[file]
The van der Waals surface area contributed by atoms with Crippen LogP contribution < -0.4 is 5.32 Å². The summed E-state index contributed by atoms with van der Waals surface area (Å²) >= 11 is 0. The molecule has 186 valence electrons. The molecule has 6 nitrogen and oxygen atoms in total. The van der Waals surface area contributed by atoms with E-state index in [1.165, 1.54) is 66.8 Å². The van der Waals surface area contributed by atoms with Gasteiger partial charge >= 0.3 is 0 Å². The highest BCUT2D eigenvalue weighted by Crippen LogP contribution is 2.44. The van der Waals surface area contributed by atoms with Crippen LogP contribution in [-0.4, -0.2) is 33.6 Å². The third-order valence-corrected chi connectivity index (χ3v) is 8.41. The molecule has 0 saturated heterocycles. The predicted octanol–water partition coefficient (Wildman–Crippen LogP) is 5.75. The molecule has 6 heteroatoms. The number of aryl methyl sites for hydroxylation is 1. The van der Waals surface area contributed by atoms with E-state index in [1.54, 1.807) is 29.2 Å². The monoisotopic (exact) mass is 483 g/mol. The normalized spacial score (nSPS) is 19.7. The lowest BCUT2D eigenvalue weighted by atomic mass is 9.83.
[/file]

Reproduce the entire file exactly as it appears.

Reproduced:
The van der Waals surface area contributed by atoms with Crippen LogP contribution < -0.4 is 5.32 Å². The summed E-state index contributed by atoms with van der Waals surface area (Å²) >= 11 is 0. The molecule has 186 valence electrons. The molecule has 6 nitrogen and oxygen atoms in total. The van der Waals surface area contributed by atoms with E-state index in [1.165, 1.54) is 66.8 Å². The van der Waals surface area contributed by atoms with Gasteiger partial charge >= 0.3 is 0 Å². The highest BCUT2D eigenvalue weighted by Crippen LogP contribution is 2.44. The van der Waals surface area contributed by atoms with Crippen LogP contribution in [-0.4, -0.2) is 33.6 Å². The third-order valence-corrected chi connectivity index (χ3v) is 8.41. The molecule has 0 saturated heterocycles. The predicted octanol–water partition coefficient (Wildman–Crippen LogP) is 5.75. The molecule has 6 heteroatoms. The number of aryl methyl sites for hydroxylation is 1. The van der Waals surface area contributed by atoms with E-state index in [1.54, 1.807) is 29.2 Å². The monoisotopic (exact) mass is 483 g/mol. The normalized spacial score (nSPS) is 19.7. The lowest BCUT2D eigenvalue weighted by atomic mass is 9.83.